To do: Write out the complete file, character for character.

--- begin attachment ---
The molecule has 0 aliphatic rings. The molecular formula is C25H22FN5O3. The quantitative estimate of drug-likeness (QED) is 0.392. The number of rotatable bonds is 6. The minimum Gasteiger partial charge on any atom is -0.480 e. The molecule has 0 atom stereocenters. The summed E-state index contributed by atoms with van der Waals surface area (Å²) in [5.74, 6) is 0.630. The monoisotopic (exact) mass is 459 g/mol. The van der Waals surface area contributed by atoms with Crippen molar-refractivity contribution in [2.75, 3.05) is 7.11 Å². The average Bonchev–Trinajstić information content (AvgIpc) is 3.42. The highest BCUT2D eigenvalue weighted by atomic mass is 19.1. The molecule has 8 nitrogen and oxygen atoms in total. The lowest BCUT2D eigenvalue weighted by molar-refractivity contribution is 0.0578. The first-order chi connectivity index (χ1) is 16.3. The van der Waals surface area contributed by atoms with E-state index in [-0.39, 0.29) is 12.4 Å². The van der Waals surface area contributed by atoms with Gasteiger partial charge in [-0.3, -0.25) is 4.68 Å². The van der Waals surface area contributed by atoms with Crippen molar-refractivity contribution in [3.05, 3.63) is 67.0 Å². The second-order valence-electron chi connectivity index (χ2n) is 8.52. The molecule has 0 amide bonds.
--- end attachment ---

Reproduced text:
The molecule has 0 aliphatic rings. The molecular formula is C25H22FN5O3. The quantitative estimate of drug-likeness (QED) is 0.392. The number of rotatable bonds is 6. The minimum Gasteiger partial charge on any atom is -0.480 e. The molecule has 0 atom stereocenters. The summed E-state index contributed by atoms with van der Waals surface area (Å²) in [5.74, 6) is 0.630. The monoisotopic (exact) mass is 459 g/mol. The van der Waals surface area contributed by atoms with Crippen molar-refractivity contribution in [2.75, 3.05) is 7.11 Å². The average Bonchev–Trinajstić information content (AvgIpc) is 3.42. The highest BCUT2D eigenvalue weighted by atomic mass is 19.1. The molecule has 8 nitrogen and oxygen atoms in total. The lowest BCUT2D eigenvalue weighted by molar-refractivity contribution is 0.0578. The first-order chi connectivity index (χ1) is 16.3. The van der Waals surface area contributed by atoms with E-state index in [-0.39, 0.29) is 12.4 Å². The van der Waals surface area contributed by atoms with Gasteiger partial charge in [-0.3, -0.25) is 4.68 Å². The van der Waals surface area contributed by atoms with Crippen molar-refractivity contribution in [3.05, 3.63) is 67.0 Å². The second-order valence-electron chi connectivity index (χ2n) is 8.52. The molecule has 0 amide bonds.